FRISCO, TX—Forty eight hours before fight day, Roman Gonzalez is asked how he believes he will defeat Kal Yafai, in tactical terms. Gonzalez slings his left arm back behind his chair, slumps back casually and laughs as he simply says “I've got to throw a lot of punches.”
“Chocolatito” wore a look and demeanor just like that all through fight week. The look you develop when you've become better than anyone else in the world at something, as Gonzalez has with the sport of boxing. Narrowed, confident eyes one has when they know something is coming that others don't, but a grin that says “I won't brag about it.” That look, combined with a shiny yellow sublimated tracksuit from Japan that was markedly more stylish than anyone else's on the show (with all due respect to Mikey Garcia's rodeo ring jacket), screamed “greatness.”
Gonzalez, as it turned out, knew something we all didn't: he is in fact still great.
Chocolatito buzzsawed right through Kal Yafai, then the UK's longest-reigning world champion, in nine rounds on Saturday night in the co-feature of a DAZN-broadcast event in Frisco, TX to win the WBA super flyweight title.
We all should have given Gonzalez the respect of not writing him off. Even this writer toed the line of eulogizing him ahead of the fight. It was hard to imagine the man laid flat in the middle of the ring after a Srisaket Sor Rungvisai right hook standing up and looking like his old self ever again. It was too violent, too conclusive an image. It's understandable to think that a fighter won't ever fully recover from an ugly knockout—it's a physically and mentally perilous thing to endure.
But the legends sometimes can, and have in the past gone on to enjoy more great nights, and even great years, and Gonzalez is indeed a living legend. Manny Pacquiao, Roberto Duran, Thomas Hearns, Joe Louis, Emile Griffith, Lennox Lewis and more all came back from devastating knockout losses and the ensuing doubt about their abilities. Chocolatito deserves the same first-ballot induction into the International Hall of Fame as all of them received or will receive, and as such, deserved the benefit of the doubt. There are probably fewer examples of all-time great fighters suffering knockouts at a time when they were still considered the best in the world and then just extinguishing altogether. The images of Roy Jones and Donald Curry stick in our minds, but we forget about what greatness can generally achieve. As color commentator Sergio Mora exclaimed during the fight's conclusion, “all great fighters have one more great night.”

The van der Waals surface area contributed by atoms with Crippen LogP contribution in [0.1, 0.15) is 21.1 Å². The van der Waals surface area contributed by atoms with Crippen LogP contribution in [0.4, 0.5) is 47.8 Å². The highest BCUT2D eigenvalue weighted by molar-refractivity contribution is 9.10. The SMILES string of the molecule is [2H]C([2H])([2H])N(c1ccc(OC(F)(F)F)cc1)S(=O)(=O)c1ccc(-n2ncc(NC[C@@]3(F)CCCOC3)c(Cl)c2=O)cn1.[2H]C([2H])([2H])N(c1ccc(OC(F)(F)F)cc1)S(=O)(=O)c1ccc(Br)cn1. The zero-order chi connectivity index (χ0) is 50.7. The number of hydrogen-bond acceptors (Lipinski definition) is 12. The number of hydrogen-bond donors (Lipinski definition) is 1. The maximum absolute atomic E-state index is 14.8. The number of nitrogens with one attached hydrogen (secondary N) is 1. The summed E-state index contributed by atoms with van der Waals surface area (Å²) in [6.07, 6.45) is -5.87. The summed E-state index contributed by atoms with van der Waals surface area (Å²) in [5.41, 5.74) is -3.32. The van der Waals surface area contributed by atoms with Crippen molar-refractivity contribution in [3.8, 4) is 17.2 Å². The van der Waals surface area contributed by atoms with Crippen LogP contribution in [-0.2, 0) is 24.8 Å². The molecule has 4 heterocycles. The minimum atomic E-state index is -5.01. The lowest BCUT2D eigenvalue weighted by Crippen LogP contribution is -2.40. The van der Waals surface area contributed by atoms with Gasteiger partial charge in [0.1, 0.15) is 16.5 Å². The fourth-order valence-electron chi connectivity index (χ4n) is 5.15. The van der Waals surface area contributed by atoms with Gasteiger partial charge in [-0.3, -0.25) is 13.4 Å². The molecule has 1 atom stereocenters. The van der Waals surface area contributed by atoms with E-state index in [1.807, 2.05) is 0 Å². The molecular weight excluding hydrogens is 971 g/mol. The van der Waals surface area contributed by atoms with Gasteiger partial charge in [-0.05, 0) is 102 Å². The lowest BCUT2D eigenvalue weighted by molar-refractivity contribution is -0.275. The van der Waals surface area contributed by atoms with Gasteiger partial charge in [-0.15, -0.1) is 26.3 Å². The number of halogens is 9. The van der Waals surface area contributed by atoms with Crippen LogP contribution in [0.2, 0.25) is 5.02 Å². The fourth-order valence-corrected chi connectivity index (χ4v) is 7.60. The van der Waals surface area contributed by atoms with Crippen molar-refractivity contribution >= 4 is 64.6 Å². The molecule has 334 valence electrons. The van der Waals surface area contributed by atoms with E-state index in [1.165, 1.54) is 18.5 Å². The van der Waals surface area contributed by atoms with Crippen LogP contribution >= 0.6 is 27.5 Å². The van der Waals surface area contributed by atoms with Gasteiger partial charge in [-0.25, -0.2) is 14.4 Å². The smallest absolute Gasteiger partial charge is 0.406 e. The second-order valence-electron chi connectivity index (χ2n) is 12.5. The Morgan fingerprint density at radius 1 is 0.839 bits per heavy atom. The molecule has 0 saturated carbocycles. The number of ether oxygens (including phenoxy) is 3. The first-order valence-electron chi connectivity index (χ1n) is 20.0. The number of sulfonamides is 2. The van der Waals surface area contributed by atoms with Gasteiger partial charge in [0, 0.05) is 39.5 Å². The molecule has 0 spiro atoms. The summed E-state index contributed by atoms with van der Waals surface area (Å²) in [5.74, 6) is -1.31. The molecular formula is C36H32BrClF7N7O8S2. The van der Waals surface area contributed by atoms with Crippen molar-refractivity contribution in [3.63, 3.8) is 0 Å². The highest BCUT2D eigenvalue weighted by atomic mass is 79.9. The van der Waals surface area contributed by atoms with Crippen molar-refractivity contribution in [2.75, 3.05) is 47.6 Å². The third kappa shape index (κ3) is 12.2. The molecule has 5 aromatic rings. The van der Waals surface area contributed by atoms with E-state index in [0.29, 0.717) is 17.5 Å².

There was statistical evidence to suggest he wasn't washed up as well. According to CompuBox, heading into the Yafai fight, Gonzalez threw 11 fewer punches per round at 115 pounds, but actually landed power shots at 44.3%, compared to 43.2% at 112 and 108, suggesting he was mostly the same fighter except that he got knocked cold by a bazooka-caliber puncher in Srisaket.
“(I won't) take away from anyone’s merit, that was a brilliant night for him. But that’s how things go. The important thing is to be able to get up and continue on,” said Gonzalez of the Srisaket knockout.
There were real-life circumstances at play that could have sapped Gonzalez's will to continue on. The loss of his mentor Alexis Arguello, his longtime trainer Arnulfo Obando and also a torn meniscus would be enough to make most people fear deep connection and failure. Gonzalez admitted to drifting into the Srisaket bouts without much of a game plan, and without a scheduled workout plan. Then he met new trainer Marcos Caballero, who helped bring in a new physical trainer and a scheduled training system appropriate for a fighter in his 30s. Gonzalez even opened himself up to emotional connection with a trainer again. Caballero, an avid home chef, said he first truly connected with Gonzalez through cooking, making the champion his favorite meal, spaghetti bolognese whenever he wanted it.
What Gonzalez really discovered was the desire to feel like himself again. Not like the man who all but mindlessly limped and wandered into a fight and sacrificed himself for a knockout in 2017, but like the man he could and would be: a man who strutted across the turf in Frisco to the sounds of a salsa ballad with a look that told you he knew that if all things were equal, he could potentially beat up any fighter on the planet.
On Saturday, Gonzalez looked like the same guy you'd stay up a few extra hours for, hoping someone would upload his fights to the message board back in 2010. Like no one else we've ever seen. Throwing punches in combination with the carefree looseness of a fighter shadowboxing in their handwraps, except doing it in front of a world-class opponent and landing damn near half of them. And when he landed the final right hand that almost sent Yafai out of the ring, he raced right over to his fallen opponent to comfort him, simultaneously pleased and sorry for what he'd done.
“The old Chocolatito, combinations and hunger,” said Gonzalez.
Chocolatito now re-enters the discussion amongst the top 115 pounders in the world, a picture that includes Srisaket, but also Kazuto Ioka, Donnie Nietes and his old rival Juan Francisco Estrada, whom he's conquered before. For all the talk about Gonzalez's advanced age at 32, his contemporaries are around his age or even older--Estrada is 29, Srisaket is 33, Ioka is 30, Nietes is 37. There's a distinct possibility, specifically if he beats Estrada once more, that he can again be universally considered the best 115 pounder in the world.